R-N13A - Ovarian adenocarcinoma - ovary, oviduct - chicken
Signalment:  2 year old female sex-link chicken
History:  Died after a two day history of listlessness. She had a history of laying rubber eggs with tissue/blood.
Ovary: Ovarian tissue is multifocally effaced by an unencapsulated, densely cellular, infiltrative neoplasm composed of nest of polygonal cells forming irregular tubules and acini on a moderate fibrovascular stroma. Neoplastic cells have indistinct cell boarders, moderate amount of eosinophilic cytoplasm that often contains multiple 2-5 um round, eosinophilic cytoplasmic granules. (visible in less aulolytic areas) Nuclei are irregularly round with finely stippled chromatin and indistinct nucleoli. Anisocytosis and anisokaryosis are moderate and mitosis is less than 1 per 40 X HPF. Multifocally within the neoplasm are large areas of amorphous, eosinophilic material (secretory product)
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Morphologic Diagnosis:   Ovary: Adenoarcinoma.
- Most common ovarian neoplasm of the chicken
- Only affects the left ovary, (left is functional, right persists as a small vestige)
- The ovary is the most common site; magnum of the oviduct is second most common and very malignant.
- Oviduct contains five regions: Infundibulum (fertilization); magnum (deposition of albumen); isthmus (deposition of membranes); uterus (shell); and vagina (transport to the cloaca)
- Incidence increases with age and is up to 80% by 2 years of age in some breeds
- Incidence higher in breeds with high body weight and egg weight
- Metastasis, dissemination and vascular spread occur in 50% of cases.
- In turkeys long photoperiods stimulated tumor growth and short photoperiods caused regression to the point of remission. Tumor growth was attenuated by melatonin making this a good model for human spontaneous adenocarcinoma.
- Cell of origin thought to be overlying mesothelium or from thecal glands, interstitial cells, mesonephros or sex cord remnants.
- These tumors are estrogen responsive
Typical Clinical Findings:
- Abdominal distension (ascites)
- Dyspnea, depression
Typical Gross Findings:
- Ranges from small, fleshy, round enlargements of follicles to enlarged, firm, gray-white cauliflower-like ovarian masses
- Multifocal implants on serosal surfaces of pancreas, mesentery, and intestines.
Typical Light Microscopic Findings:
- Patterns include solid (most common), acinar, and papillary
- Infrequent mitotic figures
- Intracytoplasmic intensely eosinophilic and homogeneous material (PAS-positive and mucicarmine-negative). Mucicarmine: Very specific for epithelial mucins, including adenocarcinomas; although insensitive; stain contains carmine (red coloring material) and aluminum
- Foci of necrosis and hemorrhage
- Maturing follicles are usually absent in advanced cases
- Presumed to arise from the mesothelium of the ovary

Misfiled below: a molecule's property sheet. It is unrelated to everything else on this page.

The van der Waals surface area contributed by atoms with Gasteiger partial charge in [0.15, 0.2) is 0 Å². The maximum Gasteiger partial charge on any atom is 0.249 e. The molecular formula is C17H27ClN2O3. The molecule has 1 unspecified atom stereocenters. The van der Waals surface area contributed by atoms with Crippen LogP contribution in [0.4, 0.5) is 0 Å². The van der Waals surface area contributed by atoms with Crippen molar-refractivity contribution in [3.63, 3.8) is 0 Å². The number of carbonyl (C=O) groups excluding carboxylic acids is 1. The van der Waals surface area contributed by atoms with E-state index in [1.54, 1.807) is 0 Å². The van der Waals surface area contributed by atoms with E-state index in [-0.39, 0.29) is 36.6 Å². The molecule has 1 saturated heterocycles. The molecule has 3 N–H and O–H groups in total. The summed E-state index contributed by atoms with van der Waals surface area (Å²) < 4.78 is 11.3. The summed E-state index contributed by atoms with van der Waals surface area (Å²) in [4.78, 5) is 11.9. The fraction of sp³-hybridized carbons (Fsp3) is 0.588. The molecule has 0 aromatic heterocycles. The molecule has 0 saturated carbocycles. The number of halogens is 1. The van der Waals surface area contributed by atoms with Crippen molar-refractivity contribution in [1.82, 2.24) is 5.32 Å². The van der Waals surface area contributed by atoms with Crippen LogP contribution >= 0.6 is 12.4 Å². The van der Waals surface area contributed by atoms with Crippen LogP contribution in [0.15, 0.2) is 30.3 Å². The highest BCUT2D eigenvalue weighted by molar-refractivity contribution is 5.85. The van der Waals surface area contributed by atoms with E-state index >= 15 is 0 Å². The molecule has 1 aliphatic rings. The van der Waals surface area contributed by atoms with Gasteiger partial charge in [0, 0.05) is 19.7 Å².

- Pattern and cell morphology vary
- Most often acinar and tubular patterns
- Adenocarcinoma cells may penetrate through the muscularis and spread through the abdominal cavity. The muscular is mucosa under these implants becomes hyper plastic.
- Intracytoplasmic intensely eosinophilic and homogeneous material as above.
Additional Diagnostic Tests:
- Immunohistochemistry: Cytokeratin AE1/AE3, pancytokeratin, EGFR, Lewis Y, CEA, Tag 72, and erbB-2 are all reportedly positive with immunohistochemistry.
- Adenocarcinoma of oviduct origin are positive to ovalbumin, progesterone and estrogen receptors.
Gross ovarian neoplasm:
- Oviductal vs. ovarian adenocarcinoma: Failure to detect tumor growth on mucosal surface of oviduct strongly suggests that the primary tumor is ovarian.
- Adenocarcinoma of unknown origin
- Granulosa cell tumor: Can be very large; generally attached to the ovary by a thin stalk, yellow, lobulated, round, and encapsulated by a smooth, glistening membrane, friable; often hemorrhage and necrosis
- Arrhenoblastoma: Seminiferous tubules proliferating within ovarian stroma; associated with sex reversal in hens; variable degrees of spermatogenesis
- Leiomyoma of the mesosalpinx: Ovarian, oviduct and uterine tumors; grow on the peritoneal surface of the oviduct or in the mesentery; single, firm, encapsulated, round masses; occur in flocks on 17 beta-estradiol
- Mesotheliomas: Lack glandular structures
- Chickens serve as a model of spontaneous adenocarcinoma in humans.
- Turkeys are occasionally diagnosed with ovarian and oviduct adenocarcinoma.
- Canine: Ovarian adenoma/adenocarcinoma is rare.
1. Kennedy PC, Cullen JM, Edwards JF, Goldschmidt MH, Larsen S, Munson L, Nielsen S. Histological classification of the tumors of the genital system of domestic animals. In: Schulman FY, eds. World Health Organization, Histological Classification of Tumors of Domestic Animals. Vol. 4. 2nd ed. Washington, DC: The Armed Forces Institute of Pathology, 1998: 24-28.
2. Reece RL. Other tumors of unknown etiology. In: Calnek BW, Barnes HJ, Beard CW, McDougald LR, Saif YM, eds. Diseases of Poultry. 11th ed. Ames, IA: Iowa State University Press; 2003: 542-547